When M&As Go Wrong


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Considering a merger? Make sure the prospective partner’s financial liabilities and operational challenges are apparent by the time the due diligence phase is completed.

When providers identify a potential M&A candidate and perform due diligence, there are no guarantees that a formal agreement will be concluded. In fact, there are a number of financial and operational ways that a potential deal can be derailed.

According to the 2018 HealthLeaders Media Mergers, Acquisitions, and Partnerships Survey, respondents report that the top three financial reasons an M&A involving their organization was abandoned before or during the due diligence phase are concerns about assumption of liabilities (21%), costs to support the transaction were too high (19%), and concerns about price (19%).

Note that the full extent of a prospective organization’s financial liabilities may not be apparent until the due diligence phase is completed, which may explain why this aspect plays a major role as a deal breaker.

Operational challenges

Respondents say that the top three operational reasons that an M&A involving their organization was abandoned before or during the due diligence phase are incompatible cultures (30%), concerns about governance (24%), and concerns about the operational transition plan (21%).

Interestingly, based on net patient revenue, a greater share of large organizations (47%) than small (25%) and medium (17%) organizations mention incompatible cultures, an indication of some of the challenges providers face when integrating large organizations with disparate cultures.

Pamela Stoyanoff, MBA, CPA, FACHE, executive vice president, chief operating officer at Methodist Health System, a Dallas-based nonprofit integrated healthcare network with 10 hospitals and 28 family health centers, says that organizational culture exists both at the senior leadership level as well as throughout an organization, and problems can arise because sometimes they can be different.

“You have two senior leadership teams sitting in a room trying to agree on deal points and reach a philosophical agreement. Oftentimes, you have cultural compatibility at the senior level (those who are consummating the deal) but find that culture throughout the remaining levels of the organization is not as conducive to a merger. That is something you don’t necessarily see until later, after the deal is done,” she says.


Jefferson, Einstein Healthcare Network to explore merger


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Jefferson Health and Einstein Healthcare Network, both in Philadelphia, signed a nonbinding letter of intent to merge, Jefferson Health confirmed to Becker’s Hospital Review March 27.

Jefferson Health comprises 14 hospitals and 50-plus outpatient and urgent care locations, while Einstein Healthcare Network maintains three hospitals, approximately 1,000 licensed beds and 8,800-plus employees across its facilities.

With the move, Jefferson and Einstein Healthcare Network will set the stage for the creation of one of the region’s largest residency programs, officials said.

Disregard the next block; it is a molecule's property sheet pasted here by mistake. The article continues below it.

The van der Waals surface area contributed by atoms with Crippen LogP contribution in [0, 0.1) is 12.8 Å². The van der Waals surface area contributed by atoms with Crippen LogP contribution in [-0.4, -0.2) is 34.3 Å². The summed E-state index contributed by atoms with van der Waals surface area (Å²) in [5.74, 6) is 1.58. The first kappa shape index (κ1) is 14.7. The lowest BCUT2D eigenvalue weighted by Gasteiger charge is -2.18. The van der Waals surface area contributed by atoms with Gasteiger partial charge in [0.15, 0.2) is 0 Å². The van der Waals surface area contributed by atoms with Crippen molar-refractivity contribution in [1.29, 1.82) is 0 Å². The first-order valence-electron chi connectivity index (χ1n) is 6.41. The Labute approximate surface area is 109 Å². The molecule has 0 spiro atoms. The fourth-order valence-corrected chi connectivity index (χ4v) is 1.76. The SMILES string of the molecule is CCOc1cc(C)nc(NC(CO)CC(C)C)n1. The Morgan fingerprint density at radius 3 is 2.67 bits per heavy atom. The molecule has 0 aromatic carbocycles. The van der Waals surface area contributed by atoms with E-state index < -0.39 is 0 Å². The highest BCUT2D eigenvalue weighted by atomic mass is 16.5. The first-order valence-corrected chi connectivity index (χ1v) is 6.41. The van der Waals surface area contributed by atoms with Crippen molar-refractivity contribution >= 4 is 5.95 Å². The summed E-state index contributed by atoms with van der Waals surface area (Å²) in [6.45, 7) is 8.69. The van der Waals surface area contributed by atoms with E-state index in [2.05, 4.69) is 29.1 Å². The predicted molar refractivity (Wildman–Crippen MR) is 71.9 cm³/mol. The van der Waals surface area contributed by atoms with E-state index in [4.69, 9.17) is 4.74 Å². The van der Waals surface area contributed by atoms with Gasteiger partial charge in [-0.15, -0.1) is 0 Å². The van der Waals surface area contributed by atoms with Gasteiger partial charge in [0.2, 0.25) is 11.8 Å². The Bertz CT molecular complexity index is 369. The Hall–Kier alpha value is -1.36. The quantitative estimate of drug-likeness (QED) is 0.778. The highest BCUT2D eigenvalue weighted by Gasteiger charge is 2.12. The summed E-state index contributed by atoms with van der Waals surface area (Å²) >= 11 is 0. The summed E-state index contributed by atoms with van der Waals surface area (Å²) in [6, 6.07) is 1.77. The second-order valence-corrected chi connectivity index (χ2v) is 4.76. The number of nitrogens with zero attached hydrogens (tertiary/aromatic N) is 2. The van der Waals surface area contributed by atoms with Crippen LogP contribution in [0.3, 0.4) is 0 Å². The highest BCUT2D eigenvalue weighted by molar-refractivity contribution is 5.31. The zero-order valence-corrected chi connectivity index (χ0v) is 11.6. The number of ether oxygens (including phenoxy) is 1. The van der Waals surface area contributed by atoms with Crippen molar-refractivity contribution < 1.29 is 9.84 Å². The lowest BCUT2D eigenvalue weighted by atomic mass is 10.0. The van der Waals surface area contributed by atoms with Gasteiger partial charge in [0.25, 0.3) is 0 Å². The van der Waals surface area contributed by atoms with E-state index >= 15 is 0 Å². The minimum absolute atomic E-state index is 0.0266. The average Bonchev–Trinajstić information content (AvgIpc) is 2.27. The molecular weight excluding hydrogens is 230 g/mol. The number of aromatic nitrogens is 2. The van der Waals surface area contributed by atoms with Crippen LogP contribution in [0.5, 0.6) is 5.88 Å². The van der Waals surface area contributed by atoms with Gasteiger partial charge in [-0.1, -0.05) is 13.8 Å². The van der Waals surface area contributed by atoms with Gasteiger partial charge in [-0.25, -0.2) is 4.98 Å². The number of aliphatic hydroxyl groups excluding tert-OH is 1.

The organizations will enter a period of due diligence, and will sign a definitive agreement should they choose to move forward.

“Einstein Health Network is the perfect match for our vision of an academic and health system ‘with no address’ where the patients and students are the boss. Einstein has a history of caring for the underserved, training health professionals of the future and embracing change and innovation which makes them the perfect partner for our trustees’ goal of helping to create a healthcare innovation revolution in Philadelphia,” Jefferson Health President and CEO Stephen K. Klasko, MD, said in a statement to Becker’s Hospital ReviewMarch 27.

“Einstein represents an academic medical center with a 150-year history of caring for the underserved despite challenges in healthcare. [Einstein Healthcare Network President and CEO] Barry Freedman knows that urban hospitals still fill a unique role in their communities, despite many other hospitals packing up and heading for the suburbs. Einstein had many options for future partners and I’m glad they went with us,” he continued.


Trinity Health in talks to sell New Jersey assets to Virtua Health 3 months after failed merger


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Carbondale, Pa.-based Maxis Health reportedly entered into a nonbinding agreement March 8 to sell Lourdes Health System, a two-hospital system in Camden, N.J., to Virtua Health.

Under the letter of intent agreement, Marlton, N.J.-based Virtua Health will purchase Lourdes Health System’s two hospitals from Maxis Health, an entity of Livonia, Mich.-based Trinity Health.

“The parties hope that they will be able to complete this transaction, which has the potential to achieve great benefits for healthcare in South Jersey. Further review is underway; there is no final agreement,” Lourdes Health System officials said in a news release. “Because we are very early in the due diligence process, the parties have no other information to provide at this time.”

The decision comes roughly three months after Camden-based Cooper University Health Care axed its plans to acquire Lourdes Health System and Trenton, N.J.-based St. Francis Medical Center.